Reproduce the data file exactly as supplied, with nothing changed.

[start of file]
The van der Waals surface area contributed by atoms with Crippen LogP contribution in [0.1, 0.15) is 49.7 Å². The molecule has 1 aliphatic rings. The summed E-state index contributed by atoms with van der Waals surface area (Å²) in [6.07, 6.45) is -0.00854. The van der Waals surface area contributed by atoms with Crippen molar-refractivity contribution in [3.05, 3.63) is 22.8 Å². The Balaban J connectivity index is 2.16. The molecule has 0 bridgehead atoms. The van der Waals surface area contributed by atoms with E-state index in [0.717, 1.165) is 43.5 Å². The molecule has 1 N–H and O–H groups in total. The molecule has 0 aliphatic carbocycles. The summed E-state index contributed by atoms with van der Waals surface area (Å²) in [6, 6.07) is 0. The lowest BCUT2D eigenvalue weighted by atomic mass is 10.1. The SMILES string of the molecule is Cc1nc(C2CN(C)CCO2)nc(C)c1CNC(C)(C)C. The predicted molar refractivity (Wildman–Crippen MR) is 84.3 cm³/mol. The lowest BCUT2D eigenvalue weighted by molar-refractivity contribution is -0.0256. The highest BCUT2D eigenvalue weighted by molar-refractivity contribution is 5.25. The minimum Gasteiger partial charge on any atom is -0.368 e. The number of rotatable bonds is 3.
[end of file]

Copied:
The van der Waals surface area contributed by atoms with Crippen LogP contribution in [0.1, 0.15) is 49.7 Å². The molecule has 1 aliphatic rings. The summed E-state index contributed by atoms with van der Waals surface area (Å²) in [6.07, 6.45) is -0.00854. The van der Waals surface area contributed by atoms with Crippen molar-refractivity contribution in [3.05, 3.63) is 22.8 Å². The Balaban J connectivity index is 2.16. The molecule has 0 bridgehead atoms. The van der Waals surface area contributed by atoms with E-state index in [0.717, 1.165) is 43.5 Å². The molecule has 1 N–H and O–H groups in total. The molecule has 0 aliphatic carbocycles. The summed E-state index contributed by atoms with van der Waals surface area (Å²) in [6, 6.07) is 0. The lowest BCUT2D eigenvalue weighted by atomic mass is 10.1. The SMILES string of the molecule is Cc1nc(C2CN(C)CCO2)nc(C)c1CNC(C)(C)C. The predicted molar refractivity (Wildman–Crippen MR) is 84.3 cm³/mol. The lowest BCUT2D eigenvalue weighted by molar-refractivity contribution is -0.0256. The highest BCUT2D eigenvalue weighted by molar-refractivity contribution is 5.25. The minimum Gasteiger partial charge on any atom is -0.368 e. The number of rotatable bonds is 3.